• Barclays PLC will contribute an amount equivalent to 1.5% of Barclays Africa market capitalization towards a black economic empowerment (BEEP) scheme and Barclays plans to create an equity plan for employees in the next 12 to 18 months.
  • They will continue to use the ‘Barclays’ brand in the rest of Africa for three years from the date on which Barclays PLC reduces its shareholding in BAGL to below 50%.
  • During 2016, Barclays PLC reduced its shareholding from 62.3% to 50.1%. Other shareholders include Public Investment Corporation (SA) 6.86%, Old Mutual Asset Managers 3.31%, Allan Gray Investment Council 2.16%, Prudential Portfolio Managers 2.01%, Schroders Plc 1.93%, BlackRock 1.69%, Vanguard Group 1.66%,  Dimensional Fund Advisors 1.65%, and Sanlam Investment Management (SA) 1.62%.

June 1 2017 update

  • Barclays Africa Group Limited today announced that following the completion of South Africa’s largest bookbuild in South African Rands, Barclays PLC has sold 33.7% of Barclays Africa’s issued share capital at a price of R132 per share.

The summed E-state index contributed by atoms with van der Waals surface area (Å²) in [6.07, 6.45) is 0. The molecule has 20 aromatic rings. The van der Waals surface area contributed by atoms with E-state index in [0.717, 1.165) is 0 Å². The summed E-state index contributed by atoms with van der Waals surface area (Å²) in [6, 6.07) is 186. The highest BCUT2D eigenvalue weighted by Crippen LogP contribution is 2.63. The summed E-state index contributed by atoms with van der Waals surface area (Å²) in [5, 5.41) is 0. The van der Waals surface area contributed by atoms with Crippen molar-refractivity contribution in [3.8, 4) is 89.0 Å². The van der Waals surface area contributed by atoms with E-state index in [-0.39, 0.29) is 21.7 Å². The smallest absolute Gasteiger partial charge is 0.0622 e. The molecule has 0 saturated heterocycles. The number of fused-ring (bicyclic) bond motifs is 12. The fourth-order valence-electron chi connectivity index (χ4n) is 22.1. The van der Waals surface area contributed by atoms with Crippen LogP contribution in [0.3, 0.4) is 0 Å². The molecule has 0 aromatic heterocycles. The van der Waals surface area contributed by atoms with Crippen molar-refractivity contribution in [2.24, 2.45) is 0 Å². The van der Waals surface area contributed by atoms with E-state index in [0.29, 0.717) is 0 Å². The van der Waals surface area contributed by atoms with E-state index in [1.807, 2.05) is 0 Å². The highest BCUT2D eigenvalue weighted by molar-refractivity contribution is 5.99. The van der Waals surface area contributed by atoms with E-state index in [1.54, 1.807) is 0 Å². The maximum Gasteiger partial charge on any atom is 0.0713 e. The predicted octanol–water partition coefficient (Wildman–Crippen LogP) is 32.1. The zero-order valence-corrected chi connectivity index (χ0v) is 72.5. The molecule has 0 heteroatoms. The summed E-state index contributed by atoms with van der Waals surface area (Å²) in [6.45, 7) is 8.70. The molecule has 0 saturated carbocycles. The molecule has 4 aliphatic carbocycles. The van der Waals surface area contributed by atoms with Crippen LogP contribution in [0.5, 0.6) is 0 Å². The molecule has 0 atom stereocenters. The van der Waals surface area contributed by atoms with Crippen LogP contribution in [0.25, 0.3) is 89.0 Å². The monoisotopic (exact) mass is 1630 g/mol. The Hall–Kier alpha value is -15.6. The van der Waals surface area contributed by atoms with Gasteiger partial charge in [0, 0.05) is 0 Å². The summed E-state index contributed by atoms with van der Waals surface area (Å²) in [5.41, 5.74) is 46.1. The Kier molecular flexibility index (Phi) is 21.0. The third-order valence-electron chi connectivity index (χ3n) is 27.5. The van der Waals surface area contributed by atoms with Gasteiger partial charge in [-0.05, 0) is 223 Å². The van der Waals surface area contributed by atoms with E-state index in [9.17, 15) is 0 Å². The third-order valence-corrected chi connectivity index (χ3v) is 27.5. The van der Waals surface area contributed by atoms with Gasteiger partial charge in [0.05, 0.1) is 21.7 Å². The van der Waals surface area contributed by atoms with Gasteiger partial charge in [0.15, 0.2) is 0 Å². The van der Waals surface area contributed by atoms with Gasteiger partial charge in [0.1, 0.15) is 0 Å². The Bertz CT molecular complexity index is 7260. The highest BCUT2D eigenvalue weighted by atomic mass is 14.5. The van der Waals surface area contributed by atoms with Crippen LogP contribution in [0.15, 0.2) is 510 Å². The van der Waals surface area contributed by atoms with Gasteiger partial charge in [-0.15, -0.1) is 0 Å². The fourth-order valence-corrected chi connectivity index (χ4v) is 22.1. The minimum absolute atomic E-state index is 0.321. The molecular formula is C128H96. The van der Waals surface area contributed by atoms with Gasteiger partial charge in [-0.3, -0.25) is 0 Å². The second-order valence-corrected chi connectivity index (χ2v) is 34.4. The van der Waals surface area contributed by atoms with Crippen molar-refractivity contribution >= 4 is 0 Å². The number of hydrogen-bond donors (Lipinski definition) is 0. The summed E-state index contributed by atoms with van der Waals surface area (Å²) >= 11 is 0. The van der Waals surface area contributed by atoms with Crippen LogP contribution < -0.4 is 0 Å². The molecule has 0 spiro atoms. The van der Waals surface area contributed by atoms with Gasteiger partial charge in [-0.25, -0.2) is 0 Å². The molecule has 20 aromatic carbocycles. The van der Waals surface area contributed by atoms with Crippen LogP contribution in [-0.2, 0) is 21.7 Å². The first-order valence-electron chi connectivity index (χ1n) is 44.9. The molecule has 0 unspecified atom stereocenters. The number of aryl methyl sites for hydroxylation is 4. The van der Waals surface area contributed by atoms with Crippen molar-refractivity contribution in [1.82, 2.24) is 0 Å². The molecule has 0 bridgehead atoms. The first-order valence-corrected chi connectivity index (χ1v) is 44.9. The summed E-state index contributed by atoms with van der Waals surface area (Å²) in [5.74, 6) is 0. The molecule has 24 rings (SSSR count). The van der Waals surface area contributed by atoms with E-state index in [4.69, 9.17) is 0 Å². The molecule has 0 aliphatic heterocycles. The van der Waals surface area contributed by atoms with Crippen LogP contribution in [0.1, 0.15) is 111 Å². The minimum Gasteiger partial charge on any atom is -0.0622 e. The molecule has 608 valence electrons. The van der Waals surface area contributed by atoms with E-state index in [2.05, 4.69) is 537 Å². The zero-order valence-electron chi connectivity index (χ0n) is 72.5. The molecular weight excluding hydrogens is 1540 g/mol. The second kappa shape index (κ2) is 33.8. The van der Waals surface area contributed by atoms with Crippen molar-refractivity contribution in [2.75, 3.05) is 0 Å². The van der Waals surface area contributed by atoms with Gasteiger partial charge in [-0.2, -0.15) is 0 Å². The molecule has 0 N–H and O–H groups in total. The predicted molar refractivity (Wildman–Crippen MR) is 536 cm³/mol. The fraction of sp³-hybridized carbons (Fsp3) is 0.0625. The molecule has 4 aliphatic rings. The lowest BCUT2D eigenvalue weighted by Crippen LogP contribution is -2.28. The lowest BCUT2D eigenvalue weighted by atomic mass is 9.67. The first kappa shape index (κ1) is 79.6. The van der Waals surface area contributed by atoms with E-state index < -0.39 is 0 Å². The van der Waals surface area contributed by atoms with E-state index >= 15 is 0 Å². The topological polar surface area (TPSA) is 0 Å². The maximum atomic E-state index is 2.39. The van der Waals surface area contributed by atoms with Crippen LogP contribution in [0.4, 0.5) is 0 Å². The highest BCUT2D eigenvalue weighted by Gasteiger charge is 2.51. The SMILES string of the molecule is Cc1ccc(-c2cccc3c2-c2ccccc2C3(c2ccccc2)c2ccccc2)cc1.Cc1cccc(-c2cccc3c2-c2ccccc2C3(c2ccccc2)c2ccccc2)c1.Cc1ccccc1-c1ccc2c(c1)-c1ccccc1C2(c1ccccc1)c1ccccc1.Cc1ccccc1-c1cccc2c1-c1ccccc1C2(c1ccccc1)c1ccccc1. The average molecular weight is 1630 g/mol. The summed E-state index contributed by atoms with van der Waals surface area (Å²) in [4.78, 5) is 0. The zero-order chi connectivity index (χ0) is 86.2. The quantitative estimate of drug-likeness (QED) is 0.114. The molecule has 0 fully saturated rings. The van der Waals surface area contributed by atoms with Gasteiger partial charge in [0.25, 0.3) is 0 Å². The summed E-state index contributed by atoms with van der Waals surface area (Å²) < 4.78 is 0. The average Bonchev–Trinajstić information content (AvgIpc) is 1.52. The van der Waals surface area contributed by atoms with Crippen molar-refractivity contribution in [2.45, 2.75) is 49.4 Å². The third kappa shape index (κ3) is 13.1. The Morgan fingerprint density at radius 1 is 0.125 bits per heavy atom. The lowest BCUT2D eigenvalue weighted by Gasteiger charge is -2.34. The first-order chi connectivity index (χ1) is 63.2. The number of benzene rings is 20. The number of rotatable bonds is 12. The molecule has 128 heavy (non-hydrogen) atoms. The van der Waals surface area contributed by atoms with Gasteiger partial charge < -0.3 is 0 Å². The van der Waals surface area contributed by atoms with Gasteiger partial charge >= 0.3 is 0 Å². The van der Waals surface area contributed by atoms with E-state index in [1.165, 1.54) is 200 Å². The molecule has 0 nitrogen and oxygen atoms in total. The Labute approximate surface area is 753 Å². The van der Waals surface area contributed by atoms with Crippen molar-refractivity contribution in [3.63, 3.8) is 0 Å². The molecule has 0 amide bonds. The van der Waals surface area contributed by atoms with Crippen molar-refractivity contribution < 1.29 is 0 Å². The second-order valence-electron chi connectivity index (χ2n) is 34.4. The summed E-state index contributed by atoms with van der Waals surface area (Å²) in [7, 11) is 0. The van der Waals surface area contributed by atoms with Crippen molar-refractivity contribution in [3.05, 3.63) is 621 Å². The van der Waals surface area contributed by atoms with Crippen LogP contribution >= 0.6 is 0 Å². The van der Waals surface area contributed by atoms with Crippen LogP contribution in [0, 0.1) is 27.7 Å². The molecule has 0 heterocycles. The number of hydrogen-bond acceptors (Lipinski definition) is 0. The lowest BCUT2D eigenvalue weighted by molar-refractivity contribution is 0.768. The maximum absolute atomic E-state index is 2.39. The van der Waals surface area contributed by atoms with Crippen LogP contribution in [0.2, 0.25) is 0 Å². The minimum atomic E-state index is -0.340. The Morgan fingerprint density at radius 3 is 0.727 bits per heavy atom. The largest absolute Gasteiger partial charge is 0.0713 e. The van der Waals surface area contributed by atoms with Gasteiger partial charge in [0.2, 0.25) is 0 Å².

• This results in accounting deconsolidation of Barclays Africa from Barclays PLC.
  • Barclays PLC sold 285,691,979 Barclays Africa ordinary shares at a price of R132 per share, which results in Barclays PLC reducing its shareholding to 23.4%, with a further 7% to be taken up by the Public Investment Corporation at a later date, following receipt of the necessary regulatory approvals.
  • The significance of this sell-down is that Barclays PLC is no longer the controlling shareholder of Barclays Africa, which now has a diverse shareholder portfolio made up of very supportive, long-term, institutional and individual investors.